The letter we now know as S in the West has its origins in the Hebrew letter Shin…
The word SHIN in Hebrew means, literally, “teeth.” This brings to mind one who chews over, or ruminates, in order to find the truth. The pronghorns and pollards of PSU where Eric and Jen study are both ruminants (thanks, @JillAggieArg). Remember S’s dream about he and Sola in p276-277? S. and Sola are small people seated on giant furniture with a variety of false teeth set before them. Both of them toothless themselves, they refuse to try on the contraptions for fear of how they will look to the other. This dream seems to represent the absence of truth.
Remember when S. approaches Governor Nemec in The Territory? He fixates on the perfect teeth (p384) that the governor has. It is in the presence of the governor, whom we learn to be Pfeifer, that S. learns much truth about himself. It is here that the magpie (Straka) dies, his true self coming to light.
In all of the Hebrew Bible, one particular passage stands out as meant for rumination. It is the shema – a passage that God asks his people to chew over time and again. Handwritten copies of the shema called mezuzah were placed on doorposts in cases. Traditionally, each case is labeled with Shin…
Imagine a doorway containing an important message meant for rumination labeled with the earliest known version of the letter S.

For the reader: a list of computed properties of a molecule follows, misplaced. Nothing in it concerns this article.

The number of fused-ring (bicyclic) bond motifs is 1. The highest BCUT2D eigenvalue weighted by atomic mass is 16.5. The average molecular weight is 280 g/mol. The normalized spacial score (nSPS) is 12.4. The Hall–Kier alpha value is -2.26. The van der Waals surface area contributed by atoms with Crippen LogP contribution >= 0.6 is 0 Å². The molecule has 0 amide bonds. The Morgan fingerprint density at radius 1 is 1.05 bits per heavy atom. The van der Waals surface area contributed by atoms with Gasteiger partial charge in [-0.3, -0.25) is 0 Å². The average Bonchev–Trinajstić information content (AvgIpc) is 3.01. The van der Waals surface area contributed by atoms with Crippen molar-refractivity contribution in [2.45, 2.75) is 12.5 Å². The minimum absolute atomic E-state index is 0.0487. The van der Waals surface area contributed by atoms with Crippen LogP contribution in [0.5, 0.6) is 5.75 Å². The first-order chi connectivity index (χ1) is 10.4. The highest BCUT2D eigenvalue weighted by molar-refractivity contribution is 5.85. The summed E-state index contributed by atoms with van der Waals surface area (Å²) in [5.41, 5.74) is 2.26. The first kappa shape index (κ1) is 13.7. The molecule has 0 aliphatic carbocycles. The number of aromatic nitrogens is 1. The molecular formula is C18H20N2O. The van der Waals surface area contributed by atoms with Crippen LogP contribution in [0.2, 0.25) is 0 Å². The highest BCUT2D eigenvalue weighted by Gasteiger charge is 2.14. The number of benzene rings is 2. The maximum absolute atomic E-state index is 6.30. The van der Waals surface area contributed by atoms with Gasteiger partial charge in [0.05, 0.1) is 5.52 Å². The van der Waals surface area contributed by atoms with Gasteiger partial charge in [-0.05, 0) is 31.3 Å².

SHIN also is a symbol for fire, with the shape of the letter appearing as flames.
This is precisely what campfires are for.
The sharing of stories.
There’s a spiritual connection between flame and narrative.
Close your eyes for a moment and imagine the shape of this ancient letter S called SHIN. Now go back to the wilderness between B__ and G__ as Stenfalk, Corbeau, Ostrero, Pfeifer, and S flee Vevoda’s detectives. They realize they are being tracked. There is a central party and two flanking parties that eventually converge. Tracing the routes of the search parties as a whole, we see SHIN drawn by their paths. Now go back to the caves of the K– as Corbeau and S. flee the detectives. Both of them have been injured by the Black Vine in the clearing. Corbeau has three fingers where the fingers are literally being eaten away. VMS points out that these fingers are index, middle, ring. On the same page (p182), we see that S.’s injury is to his big toe and the two toes next to it. In both cases, the three digits on each person form the shape of the Hebrew letter SHIN.
In the Tarot, SHIN represents the judgement card that typically looks like the picture below, showing an angel blowing a trumpet and awakening the dead – man, woman, and child to face judgement.
Our winged shoes messenger and his caduceus, a repeated symbol in and around “S.”, is now the messenger of judgement. Judgement, which we typically associate with condemnation, is more of a reckoning where choices are exposed. The image of the dead father, mother, and child rising from the dead bring to mind the dead father, mother, and child shot by Governor Nemec’s guard as S. comes to grips with the type of person he has become. As S. returns to his ship, he finds it destroyed. And in judgement S. goes to The Winter City to serve penance.
The origins of the letter S. seem to have much to say about the story of “S.” From archery to Mercury to rumination to much more than mentioned in this short post. What else do you see in the emersion of S.?